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Australia Signs Kyoto Protocol; U.S. Now Only Holdout

By Rod McGuirk in Canberra, Australia
Associated Press
December 3, 2007
 
Australia's new Prime Minister Kevin Rudd signed the paperwork Monday to ratify the Kyoto Protocol, making good on an election promise that will leave the U.S. isolated among industrialized countries in shunning the international global warming pact.

The dramatic step just nine days after Rudd was elected looked likely to send Australia's standing soaring at international climate change talks that started Monday in Indonesia and to intensify pressure on Washington to join the Kyoto framework.

The Bali conference aims to launch negotiations toward a pact to replace Kyoto when it expires at the end of 2012.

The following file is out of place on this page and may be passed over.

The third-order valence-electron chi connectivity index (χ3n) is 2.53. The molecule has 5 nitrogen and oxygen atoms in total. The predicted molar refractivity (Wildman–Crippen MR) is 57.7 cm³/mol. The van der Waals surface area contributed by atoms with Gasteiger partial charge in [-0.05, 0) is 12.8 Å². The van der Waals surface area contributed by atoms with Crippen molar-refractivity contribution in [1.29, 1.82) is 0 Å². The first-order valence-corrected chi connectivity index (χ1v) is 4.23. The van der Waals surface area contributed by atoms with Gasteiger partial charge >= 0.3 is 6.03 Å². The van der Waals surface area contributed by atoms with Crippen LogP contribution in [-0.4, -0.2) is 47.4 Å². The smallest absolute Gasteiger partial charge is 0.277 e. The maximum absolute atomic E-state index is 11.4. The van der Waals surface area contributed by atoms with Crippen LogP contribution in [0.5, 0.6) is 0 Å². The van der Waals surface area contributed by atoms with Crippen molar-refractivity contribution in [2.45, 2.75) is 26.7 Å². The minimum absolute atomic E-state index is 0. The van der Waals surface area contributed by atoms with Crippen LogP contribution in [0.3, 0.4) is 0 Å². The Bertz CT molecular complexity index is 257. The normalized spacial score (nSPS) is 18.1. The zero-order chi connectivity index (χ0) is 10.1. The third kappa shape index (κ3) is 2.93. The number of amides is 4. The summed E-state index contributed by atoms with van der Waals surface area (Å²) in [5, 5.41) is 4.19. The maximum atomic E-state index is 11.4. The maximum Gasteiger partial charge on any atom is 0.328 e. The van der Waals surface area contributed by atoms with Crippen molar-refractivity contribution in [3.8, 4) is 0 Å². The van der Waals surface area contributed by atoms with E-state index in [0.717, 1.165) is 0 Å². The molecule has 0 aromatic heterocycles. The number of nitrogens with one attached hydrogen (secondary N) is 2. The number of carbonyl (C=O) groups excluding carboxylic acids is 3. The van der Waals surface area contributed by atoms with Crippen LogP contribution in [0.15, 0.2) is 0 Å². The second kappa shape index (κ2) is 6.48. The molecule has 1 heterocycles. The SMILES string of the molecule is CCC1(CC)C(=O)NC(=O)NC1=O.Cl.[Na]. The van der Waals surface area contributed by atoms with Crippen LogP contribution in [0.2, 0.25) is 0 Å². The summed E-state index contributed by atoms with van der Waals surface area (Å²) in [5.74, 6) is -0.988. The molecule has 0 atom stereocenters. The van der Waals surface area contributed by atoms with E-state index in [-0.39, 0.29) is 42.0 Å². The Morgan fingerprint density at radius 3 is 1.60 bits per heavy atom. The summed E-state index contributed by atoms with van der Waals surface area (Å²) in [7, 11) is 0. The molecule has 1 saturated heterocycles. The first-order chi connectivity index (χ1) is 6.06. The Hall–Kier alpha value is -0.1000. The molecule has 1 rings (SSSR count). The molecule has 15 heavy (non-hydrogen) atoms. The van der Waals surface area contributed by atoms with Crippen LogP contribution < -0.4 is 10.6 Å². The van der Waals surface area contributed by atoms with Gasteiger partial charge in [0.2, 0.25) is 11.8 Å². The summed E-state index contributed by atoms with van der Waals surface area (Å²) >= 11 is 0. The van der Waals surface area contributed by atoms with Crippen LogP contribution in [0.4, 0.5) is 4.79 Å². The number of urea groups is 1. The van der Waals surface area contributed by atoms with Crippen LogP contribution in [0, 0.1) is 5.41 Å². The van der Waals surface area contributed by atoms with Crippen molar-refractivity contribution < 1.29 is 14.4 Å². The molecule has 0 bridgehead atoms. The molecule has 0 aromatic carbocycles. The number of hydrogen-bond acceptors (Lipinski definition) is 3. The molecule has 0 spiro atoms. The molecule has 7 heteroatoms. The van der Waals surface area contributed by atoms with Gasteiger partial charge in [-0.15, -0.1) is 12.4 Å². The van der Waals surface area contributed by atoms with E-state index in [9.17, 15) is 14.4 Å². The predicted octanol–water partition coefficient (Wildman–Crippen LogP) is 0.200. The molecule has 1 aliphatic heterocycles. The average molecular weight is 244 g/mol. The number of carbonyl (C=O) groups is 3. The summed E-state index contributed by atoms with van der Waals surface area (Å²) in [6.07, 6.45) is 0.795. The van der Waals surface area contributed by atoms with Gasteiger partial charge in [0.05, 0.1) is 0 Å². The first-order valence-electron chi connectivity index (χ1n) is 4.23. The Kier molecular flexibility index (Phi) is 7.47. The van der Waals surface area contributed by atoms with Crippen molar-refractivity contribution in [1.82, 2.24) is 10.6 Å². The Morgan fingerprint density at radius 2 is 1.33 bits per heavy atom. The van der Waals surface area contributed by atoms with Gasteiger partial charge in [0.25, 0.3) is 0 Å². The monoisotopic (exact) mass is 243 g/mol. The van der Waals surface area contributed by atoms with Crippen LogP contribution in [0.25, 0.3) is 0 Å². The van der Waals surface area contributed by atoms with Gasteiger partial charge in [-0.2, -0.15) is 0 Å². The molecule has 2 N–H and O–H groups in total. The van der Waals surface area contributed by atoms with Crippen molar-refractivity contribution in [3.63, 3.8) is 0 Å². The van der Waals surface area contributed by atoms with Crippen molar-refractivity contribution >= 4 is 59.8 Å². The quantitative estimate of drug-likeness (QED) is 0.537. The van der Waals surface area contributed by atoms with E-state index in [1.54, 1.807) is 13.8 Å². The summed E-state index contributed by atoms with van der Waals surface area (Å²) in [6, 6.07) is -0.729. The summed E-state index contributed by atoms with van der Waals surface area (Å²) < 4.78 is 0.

(Related story: Dire Global Warming Forecast Issued by UN Panel [November 17, 2007])

Rudd, 50, led the left-leaning Labor Party to a sweeping victory in November 24 elections that ended more than 11 years of conservative rule under former Australian Prime Minister John Howard.

Howard had steadfastly refused to ratify Kyoto, arguing that Australia would not agree to a pact setting greenhouse gas emission targets unless big polluters among developing countries, such as China and India, were also subject to binding targets.

Australia's overall contributions to global greenhouse gas emissions are small, but it is one of the largest polluters per capita and its stance on Kyoto is powerfully symbolic.

In a sign of the significance of Australia's policy shift, delegates and scientists at the conference in Bali erupted in applause Monday when Australia's delegate, Howard Bamsey, told the plenary that Canberra was coming on board the Kyoto process.

Copyright 2007 The Associated Press. All rights reserved. This material may not be published, broadcast, rewritten, or redistributed.

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